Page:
(4) Languages. I'd have to agree with the article. C, C++ are a good bet (more C than C++, but that's my opinion only). If you aren't doing C++, Java is a good substitute to introduce the concepts of OO programming. COBOL is nice if you want to work for the older banking firms, especially if combined with one or more of the others. But for <deity-of-choice>'s sake, unless you are planning on writing websites for the rest of your days, do *not* specialise in PHP, Python, et al. Learn them, by all means, but be aware that most places with n-tier architecture (quite a lot of medium-to-large businesses) do not use these languages beyond their web presences - the rest of the time, the back-end is written in so-called "legacy" languages.
I'd include dotNET in the languages to learn, but MS seems hell-bent on having you re-write your code in a different language every few years if you want it supported - compared to that, most C/C++ programs written back when I graduated can still compile *and run* on today's compilers/hardware... although some of the UI looks damn awful by now. ^_^
For comparison, the place I work at has a dotNET front-end on Windows, with C back-end and a large-scale SQL database running on a *NIX variant, as well as a web presence for smaller clients and Web Services for larger clients to use.
"...separating that gene from its surrounding genetic material is not an act of invention".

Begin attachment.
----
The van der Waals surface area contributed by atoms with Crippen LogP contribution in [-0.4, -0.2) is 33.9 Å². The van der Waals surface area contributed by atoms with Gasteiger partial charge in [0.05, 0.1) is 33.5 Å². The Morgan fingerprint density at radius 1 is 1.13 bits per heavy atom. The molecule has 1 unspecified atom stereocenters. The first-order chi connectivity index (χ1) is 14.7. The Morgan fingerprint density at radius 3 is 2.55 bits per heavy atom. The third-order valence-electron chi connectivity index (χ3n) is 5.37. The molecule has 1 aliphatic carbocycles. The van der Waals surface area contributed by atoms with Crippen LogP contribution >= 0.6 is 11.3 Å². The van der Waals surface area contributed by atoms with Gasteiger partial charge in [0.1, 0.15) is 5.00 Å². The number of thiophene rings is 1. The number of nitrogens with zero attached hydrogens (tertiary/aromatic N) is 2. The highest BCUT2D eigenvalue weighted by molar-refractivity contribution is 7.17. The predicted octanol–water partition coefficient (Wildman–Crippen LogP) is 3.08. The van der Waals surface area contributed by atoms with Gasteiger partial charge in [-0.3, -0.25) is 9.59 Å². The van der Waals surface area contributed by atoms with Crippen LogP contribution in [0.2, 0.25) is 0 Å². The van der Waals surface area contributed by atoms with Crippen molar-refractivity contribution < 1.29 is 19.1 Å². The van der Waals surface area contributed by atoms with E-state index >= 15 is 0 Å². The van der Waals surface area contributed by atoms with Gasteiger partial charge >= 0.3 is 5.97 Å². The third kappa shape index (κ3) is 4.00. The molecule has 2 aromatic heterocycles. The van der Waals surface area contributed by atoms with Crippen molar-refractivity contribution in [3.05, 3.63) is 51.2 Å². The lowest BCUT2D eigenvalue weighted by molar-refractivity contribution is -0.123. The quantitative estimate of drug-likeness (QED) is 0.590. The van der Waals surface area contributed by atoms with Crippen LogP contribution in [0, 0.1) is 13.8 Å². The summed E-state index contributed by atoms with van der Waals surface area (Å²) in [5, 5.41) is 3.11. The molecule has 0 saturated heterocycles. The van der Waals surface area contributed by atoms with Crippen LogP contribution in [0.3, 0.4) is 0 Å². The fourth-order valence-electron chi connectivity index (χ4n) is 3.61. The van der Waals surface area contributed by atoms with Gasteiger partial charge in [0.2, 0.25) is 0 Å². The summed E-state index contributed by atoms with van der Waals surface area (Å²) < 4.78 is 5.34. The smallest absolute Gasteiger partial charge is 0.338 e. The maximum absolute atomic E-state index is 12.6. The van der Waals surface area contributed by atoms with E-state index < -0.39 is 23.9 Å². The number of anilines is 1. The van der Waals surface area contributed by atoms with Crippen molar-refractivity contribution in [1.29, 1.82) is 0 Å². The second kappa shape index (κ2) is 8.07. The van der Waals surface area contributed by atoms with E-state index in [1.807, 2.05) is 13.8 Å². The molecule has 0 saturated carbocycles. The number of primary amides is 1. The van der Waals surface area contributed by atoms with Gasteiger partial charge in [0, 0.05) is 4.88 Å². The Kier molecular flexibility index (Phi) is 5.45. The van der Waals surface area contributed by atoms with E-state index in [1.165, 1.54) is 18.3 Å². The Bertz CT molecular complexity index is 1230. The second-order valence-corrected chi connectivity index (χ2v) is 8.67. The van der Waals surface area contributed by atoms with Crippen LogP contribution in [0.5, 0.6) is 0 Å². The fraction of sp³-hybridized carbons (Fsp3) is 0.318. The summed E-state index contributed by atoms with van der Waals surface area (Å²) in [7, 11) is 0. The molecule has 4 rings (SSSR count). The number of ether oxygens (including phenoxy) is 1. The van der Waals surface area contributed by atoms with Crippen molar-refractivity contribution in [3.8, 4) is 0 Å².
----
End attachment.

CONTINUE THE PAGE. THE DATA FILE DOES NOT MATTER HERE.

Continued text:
Absolutely true. The *method* by which you separate it might be, but not the DNA itself.
Ditto with the afore-mentioned test<->speech machine mentioned in a previous comment: the voice itself may not be patentable, but the method for generating it might be.
Spent a few years in Algeria in my youth (short version - paternal unit was doing work there). I still remember the first local word I learned: "makesh" (a.k.a. "we don't have any" or "we've run out". I remember it being used interchangeably).
Spelling and pronunciation may have been tainted by the years though. ^_^
Re: Alternative theory
Downvoted you because that's not what I Ain't Spartacus was saying. There was a scare a while ago where highly dangerous levels of melamine were found in milk supplies in China. These could kill babies who were fed it. So there is now a view that *all* milk in China is suspect and those Chinese citizens who can do so now hop across the border to buy their milk from Hong Kong supermarkets (and generally clear out the shelves when they do so). Those who clean out the shelves generally do so to resell the bottles back across the border at a profit. Hence the "capitalism at work" comment.
Oh, and also downvoted for mispelling "mere". ^_^
Re: hundreds of chest x-rays worth of radiation (Neoc)
@Irongut: "...avoid embarassing yourself further."
Says the commenter who apparently didn't read the post I was *replying* to but decided to flame me instead. JP19 mentions crashes, I was responding to that section of his (her?) comment.
Re: hundreds of chest x-rays worth of radiation